A native of Jarfalla, Sweden, Niklas Zennstrom studied business, engineering physics, and computer science at Uppsala University and the University of Michigan. In the mid-1990s, while heading up the Danish division of the Swedish telecommunications firm Tele2, he hired Janus Friis to run customer support, and soon the two of them decided to collaborate as entrepreneurs.
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In 1982, The Economist marked the 25th anniversary of the European Economic Community, the precursor to the European Union, by featuring a tombstone dedicated to the organization on its cover.
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Russia’s annexation of Crimea in March 2014 was a strategic shock for Germany. Suddenly, Russian aggression threatened the European security order that Germany had taken for granted since the end of the Cold War.
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One hundred years ago this April, the Ottoman Empire began a brutal campaign of deporting and destroying its ethnic Armenian community, whom it accused of supporting Russia, a World War I enemy. More than a million Armenians died.
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Edmund Burke, the eighteenth-century British politician and writer, is today best known for Reflections on the Revolution in France, published in 1790.
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Barry Blechman and Russell Rumbaugh (“Bombs Away,” July/August 2014) have revived an old argument: U.S. tactical nuclear weapons are militarily useless, and so there is no reason for Washington to keep them in Europe.
See more in Europe; Defense and Security
Twenty-five years after the Berlin Wall came down, a sense of missed opportunity hangs over the countries that once lay to its east.
See more in Europe; Development
Just a few years ago, Greece came perilously close to defaulting on its debts and exiting the eurozone. Today, thanks to the largest sovereign bailout in history, the country’s economy is showing new signs of life.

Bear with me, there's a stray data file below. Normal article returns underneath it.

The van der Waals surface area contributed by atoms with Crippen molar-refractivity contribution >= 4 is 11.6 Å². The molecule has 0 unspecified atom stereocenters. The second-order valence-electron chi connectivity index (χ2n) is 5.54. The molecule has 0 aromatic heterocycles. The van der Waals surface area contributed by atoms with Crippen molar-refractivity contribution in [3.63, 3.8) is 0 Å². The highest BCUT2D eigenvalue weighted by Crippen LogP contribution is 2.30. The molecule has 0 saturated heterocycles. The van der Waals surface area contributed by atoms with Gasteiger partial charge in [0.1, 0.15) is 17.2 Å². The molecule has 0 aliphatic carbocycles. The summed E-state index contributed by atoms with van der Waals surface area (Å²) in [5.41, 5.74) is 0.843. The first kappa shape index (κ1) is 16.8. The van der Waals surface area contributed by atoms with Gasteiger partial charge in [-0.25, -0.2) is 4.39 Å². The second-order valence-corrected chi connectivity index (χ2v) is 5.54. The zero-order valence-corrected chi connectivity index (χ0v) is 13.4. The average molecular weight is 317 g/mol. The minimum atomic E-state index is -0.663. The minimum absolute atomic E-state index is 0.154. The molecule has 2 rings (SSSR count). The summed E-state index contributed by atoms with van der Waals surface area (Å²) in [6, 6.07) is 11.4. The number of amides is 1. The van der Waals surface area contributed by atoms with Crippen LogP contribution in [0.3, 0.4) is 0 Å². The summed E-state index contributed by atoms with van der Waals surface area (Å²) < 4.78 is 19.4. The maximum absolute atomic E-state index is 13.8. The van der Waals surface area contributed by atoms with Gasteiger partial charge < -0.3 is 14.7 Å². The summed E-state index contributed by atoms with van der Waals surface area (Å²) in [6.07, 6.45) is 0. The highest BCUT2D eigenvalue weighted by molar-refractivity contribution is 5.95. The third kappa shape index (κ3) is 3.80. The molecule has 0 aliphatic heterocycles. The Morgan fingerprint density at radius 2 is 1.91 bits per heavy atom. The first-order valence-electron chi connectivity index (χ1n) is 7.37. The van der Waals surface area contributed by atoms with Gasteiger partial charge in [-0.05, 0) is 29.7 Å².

See more in Greece; Economics
The German philosopher Martin Heidegger died in 1976, yet scholars are still plowing through his life’s work today -- some of it for the very first time. Indeed, few modern thinkers have been as productive: once published in their entirety, his complete works will comprise over 100 volumes.
See more in Europe; Ethnicity, Minorities, and National Identity
John Mearsheimer (“Why the Ukraine Crisis Is the West’s Fault,” September/ October 2014) is one of the most consistent and persuasive theorists in the realist school of international relations, but his explanation of the crisis in Ukraine demonstrates the limits of realpolitik.
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Benn Steil's essay in the July/August issue of Foreign Affairs looks at the international consequences of U.S. monetary policy action. He argues that developing-nation governments are coming to see the need for engineering current-account surpluses and large dollar-reserve stockpiles as a means of insulating themselves against Fed-induced capital-flow whiplash. As this amounts to "currency manipulation" in the eyes of U.S. policymakers, trade tensions are apt to grow.
See more in Ukraine; United States; Monetary Policy; International Finance
When Adolf Hitler invaded Poland in 1939, Europeans had a long tradition of armed resistance to authority from which they could draw.
See more in Germany; Peace, Conflict, and Human Rights
While the Transatlantic Trade and Investment Partnership (TTIP) would stimulate growth and revitalize the Western democracies, the agreement could potentially have significant geopolitical downsides, argues Charles Kupchan.
See more in United States; Europe; Trade
Russia's occupation and annexation of the Crimean Peninsula in February and March have plunged Europe into one of its gravest crises since the end of the Cold War.
See more in Ukraine; Conflict Assessment
Europeans love to celebrate anniversaries, especially those commemorating a terrible past overcome.
See more in EU; Politics and Strategy
Anyone who knows Polish history cannot help but marvel at the country's emergence from the ashes of its traumatic past.
See more in Poland; Emerging Markets
For much of last year, Turkey's economy seemed almost on top of the world. In May, as huge construction projects moved ahead, Ankara paid off its remaining debt to the International Monetary Fund, ending what seemed to many Turks a long history of humiliation.
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By all rights, Iceland -- a remote Arctic island inhabited by just 320,000 people -- should be a forgotten backwater. And for most of its history, it was.
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Seventy-five years after its conclusion, the Spanish Civil War can sometimes seem like a river of blood that led inexorably to the sea of horrors that was World War II.
See more in Spain; Wars and Warfare
Europe's social democrats hoped that the 2008 economic meltdown would vindicate their politics and strengthen their hand. But they failed to see how badly they had damaged their brand by compromising on core principles during the previous two decades. To find their way forward, they must return to their roots.
See more in Europe; Congresses, Parliaments, National Legislatures